Did Taylor Swift Lie In Her Grammys Speech? Kim Kardashian Claims She Knew About 'Famous'
Taylor Swift was the picture of righteous indignation and rallying feminism during her 2016 Album of the Year Grammys acceptance speech, when she not-so-subtly admonished long-time agitator Kanye West for trying to take credit for her accomplishments. She didn't mention West by name, but it was pretty clear she was referring to the inflammatory lyric on West's new album that did use hers, and was released just before the February event: "I made that b*tch famous." But after West's wife, Kim Kardashian West, publicized a Snapchat video Sunday night of West getting Swift's approval for at least one line about her in the song "Famous," Swift fans and critics alike are suspecting that Taylor Swift lied in her Grammys speech.
The beef between the two dates all the way back to 2009, when West *famously* interrupted the 19-year-old country-pop singer onstage right after she beat out Beyoncé for Best Female Video at the MTV Video Music Awards. Fast forward to 2016, and Swift was publicly outraged when West dropped "Famous," claiming that she knew nothing about the song before it came out. Kardashian, though, soon called Swift out on what she said was a lie, telling GQ Magazine that she had video proof Swift had OK'd the lyric "I feel like me and Taylor might still have sex/Why? I made that b*tch famous."
And the series of short clips she shared via Snapchat Sunday night do show West reciting the "I feel like me and Taylor might still have sex" line to Swift over the phone, and Swift, on speakerphone, approving. "It’s like a compliment, kind of," she says. And a little later: "It’s obviously very tongue in cheek either way. And I really appreciate you telling me about it. That’s really nice."
What the clips don't mention is the "I made that b*tch famous" jab, a clear reference to the 2009 VMAs incident. Soon after the internet went bananas over the revelation, Swift condemned that line of the song in an Instagram post:
Her rebuttal basically begged the celebrity couple to please, please leave her alone. "Where is the video of Kanye telling me he was going to call me 'that b*tch' in his song?" Swift wrote. "It doesn't exist because it never happened. You don't get to control someone's emotional response to being called 'that b*tch' in front of the entire world." The post does, however, acknowledge that the phone call happened, which is more than her spokesman did back in February, according to Variety:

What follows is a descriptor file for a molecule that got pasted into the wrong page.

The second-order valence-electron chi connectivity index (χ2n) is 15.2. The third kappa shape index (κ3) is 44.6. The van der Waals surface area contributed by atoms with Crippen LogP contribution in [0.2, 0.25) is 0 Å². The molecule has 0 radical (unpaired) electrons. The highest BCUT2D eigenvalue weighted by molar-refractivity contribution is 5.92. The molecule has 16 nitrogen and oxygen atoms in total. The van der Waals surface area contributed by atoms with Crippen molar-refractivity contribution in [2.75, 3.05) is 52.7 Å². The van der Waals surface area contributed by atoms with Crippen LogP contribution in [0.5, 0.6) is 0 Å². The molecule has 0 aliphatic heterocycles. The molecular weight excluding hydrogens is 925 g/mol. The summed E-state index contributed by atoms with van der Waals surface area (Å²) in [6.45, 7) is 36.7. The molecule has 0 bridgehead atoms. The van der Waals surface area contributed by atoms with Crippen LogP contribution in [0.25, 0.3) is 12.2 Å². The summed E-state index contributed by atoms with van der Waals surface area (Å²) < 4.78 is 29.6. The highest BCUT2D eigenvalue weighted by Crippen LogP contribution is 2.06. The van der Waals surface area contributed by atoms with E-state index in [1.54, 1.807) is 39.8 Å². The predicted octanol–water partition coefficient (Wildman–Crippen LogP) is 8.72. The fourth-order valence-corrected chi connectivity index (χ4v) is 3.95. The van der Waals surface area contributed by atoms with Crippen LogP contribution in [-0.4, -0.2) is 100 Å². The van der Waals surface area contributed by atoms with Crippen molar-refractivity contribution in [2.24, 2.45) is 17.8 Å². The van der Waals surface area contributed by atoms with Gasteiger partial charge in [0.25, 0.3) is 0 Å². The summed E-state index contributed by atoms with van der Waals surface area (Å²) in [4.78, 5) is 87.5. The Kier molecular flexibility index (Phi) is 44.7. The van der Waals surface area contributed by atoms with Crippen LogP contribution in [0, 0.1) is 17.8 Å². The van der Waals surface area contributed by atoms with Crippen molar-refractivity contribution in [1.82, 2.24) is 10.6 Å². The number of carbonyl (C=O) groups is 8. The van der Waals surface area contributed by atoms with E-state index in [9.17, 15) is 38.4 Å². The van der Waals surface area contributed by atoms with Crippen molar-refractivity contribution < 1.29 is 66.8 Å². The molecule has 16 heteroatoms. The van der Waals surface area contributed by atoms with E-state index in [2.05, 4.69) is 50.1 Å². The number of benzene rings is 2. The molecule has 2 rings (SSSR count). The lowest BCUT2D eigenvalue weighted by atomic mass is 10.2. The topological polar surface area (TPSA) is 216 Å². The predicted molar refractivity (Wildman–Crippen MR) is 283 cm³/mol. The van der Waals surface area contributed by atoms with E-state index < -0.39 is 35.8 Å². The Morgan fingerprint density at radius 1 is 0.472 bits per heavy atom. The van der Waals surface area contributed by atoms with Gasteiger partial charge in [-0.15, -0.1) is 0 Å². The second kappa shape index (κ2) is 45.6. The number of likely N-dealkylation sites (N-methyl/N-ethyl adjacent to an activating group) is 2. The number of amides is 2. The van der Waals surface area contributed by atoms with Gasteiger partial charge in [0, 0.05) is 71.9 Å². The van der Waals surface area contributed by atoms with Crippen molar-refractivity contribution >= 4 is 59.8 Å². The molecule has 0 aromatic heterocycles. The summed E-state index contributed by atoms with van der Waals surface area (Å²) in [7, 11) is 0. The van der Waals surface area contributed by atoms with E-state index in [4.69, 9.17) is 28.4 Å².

The new revelation that Swift did, in fact, have more than an inkling that she'd make an appearance in "Famous" has convinced some that she's been happily feigning her "victim" status since the song's debut, lying to garner sympathy and, yes, perhaps even make herself a little more famous. When she made the Grammys speech this year, telling fans to focus on their work instead of paying attention to those who "try to undercut your success or take credit for your accomplishments or your fame," she had much more support.
Of course, Swift's obviously-aimed-at-Kanye words resonate a little differently if she was in on it the whole time. Although there's not direct proof that she did know he was going to assert that he made her famous, she does at one point during the phone call seem to absolve him for his 2009 tirade. "You honestly didn’t know who I was before that," she tells him. "It doesn’t matter that I sold 7 million of that album before you did that, which is what happened, you didn’t know who I was before that. It’s fine."
To me, that indicates that somewhere between that jumble of Snapchat videos, Kanye did let Swift know he might drop in a line about his (imagined) hand in building her fame — especially because she tells him to "Go with whatever line you think is better," but we hear him read only one about her. And Kardashian has said the actual phone call was about an hour long. But regardless of what really happened (celebrities! We may never know!), the sentiments Swift conveyed in her Grammys speech of self-reliance and blowing off the haters and hard work are still incredibly valuable.